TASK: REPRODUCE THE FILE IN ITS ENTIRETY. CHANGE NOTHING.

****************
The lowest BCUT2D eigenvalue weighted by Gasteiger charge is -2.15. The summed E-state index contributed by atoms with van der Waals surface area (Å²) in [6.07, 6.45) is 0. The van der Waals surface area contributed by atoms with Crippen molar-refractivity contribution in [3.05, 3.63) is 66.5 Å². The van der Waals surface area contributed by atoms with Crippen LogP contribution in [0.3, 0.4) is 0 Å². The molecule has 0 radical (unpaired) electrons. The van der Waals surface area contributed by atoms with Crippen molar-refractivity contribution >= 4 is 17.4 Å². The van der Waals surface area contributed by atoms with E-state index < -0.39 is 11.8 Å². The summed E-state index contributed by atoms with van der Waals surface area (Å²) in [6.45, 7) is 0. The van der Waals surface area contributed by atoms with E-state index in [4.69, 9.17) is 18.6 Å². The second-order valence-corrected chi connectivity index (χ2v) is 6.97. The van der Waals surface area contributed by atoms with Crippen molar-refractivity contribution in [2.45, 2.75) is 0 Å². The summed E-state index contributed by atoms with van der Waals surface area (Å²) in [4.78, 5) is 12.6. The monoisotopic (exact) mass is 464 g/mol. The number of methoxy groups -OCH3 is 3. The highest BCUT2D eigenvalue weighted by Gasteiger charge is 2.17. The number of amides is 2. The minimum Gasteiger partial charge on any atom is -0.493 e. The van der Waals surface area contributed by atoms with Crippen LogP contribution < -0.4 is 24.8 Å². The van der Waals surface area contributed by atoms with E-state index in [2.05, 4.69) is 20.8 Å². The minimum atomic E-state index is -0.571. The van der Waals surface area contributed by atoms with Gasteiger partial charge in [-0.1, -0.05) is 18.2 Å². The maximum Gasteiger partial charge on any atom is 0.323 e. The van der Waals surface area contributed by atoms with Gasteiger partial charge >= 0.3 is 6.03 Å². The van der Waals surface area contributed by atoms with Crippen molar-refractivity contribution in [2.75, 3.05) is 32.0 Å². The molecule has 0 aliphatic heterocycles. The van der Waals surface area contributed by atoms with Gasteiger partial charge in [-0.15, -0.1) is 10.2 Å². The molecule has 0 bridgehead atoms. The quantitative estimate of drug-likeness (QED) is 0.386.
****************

The lowest BCUT2D eigenvalue weighted by Gasteiger charge is -2.15. The summed E-state index contributed by atoms with van der Waals surface area (Å²) in [6.07, 6.45) is 0. The van der Waals surface area contributed by atoms with Crippen molar-refractivity contribution in [3.05, 3.63) is 66.5 Å². The van der Waals surface area contributed by atoms with Crippen LogP contribution in [0.3, 0.4) is 0 Å². The molecule has 0 radical (unpaired) electrons. The van der Waals surface area contributed by atoms with Crippen molar-refractivity contribution >= 4 is 17.4 Å². The van der Waals surface area contributed by atoms with E-state index < -0.39 is 11.8 Å². The summed E-state index contributed by atoms with van der Waals surface area (Å²) in [6.45, 7) is 0. The van der Waals surface area contributed by atoms with E-state index in [4.69, 9.17) is 18.6 Å². The second-order valence-corrected chi connectivity index (χ2v) is 6.97. The van der Waals surface area contributed by atoms with Crippen molar-refractivity contribution in [2.45, 2.75) is 0 Å². The summed E-state index contributed by atoms with van der Waals surface area (Å²) in [4.78, 5) is 12.6. The monoisotopic (exact) mass is 464 g/mol. The number of methoxy groups -OCH3 is 3. The highest BCUT2D eigenvalue weighted by Gasteiger charge is 2.17. The number of amides is 2. The minimum Gasteiger partial charge on any atom is -0.493 e. The van der Waals surface area contributed by atoms with Crippen LogP contribution < -0.4 is 24.8 Å². The van der Waals surface area contributed by atoms with E-state index in [2.05, 4.69) is 20.8 Å². The minimum atomic E-state index is -0.571. The van der Waals surface area contributed by atoms with Gasteiger partial charge in [-0.1, -0.05) is 18.2 Å². The maximum Gasteiger partial charge on any atom is 0.323 e. The van der Waals surface area contributed by atoms with Gasteiger partial charge >= 0.3 is 6.03 Å². The van der Waals surface area contributed by atoms with Crippen molar-refractivity contribution in [2.75, 3.05) is 32.0 Å². The molecule has 0 aliphatic heterocycles. The van der Waals surface area contributed by atoms with Gasteiger partial charge in [-0.15, -0.1) is 10.2 Å². The molecule has 0 bridgehead atoms. The quantitative estimate of drug-likeness (QED) is 0.386.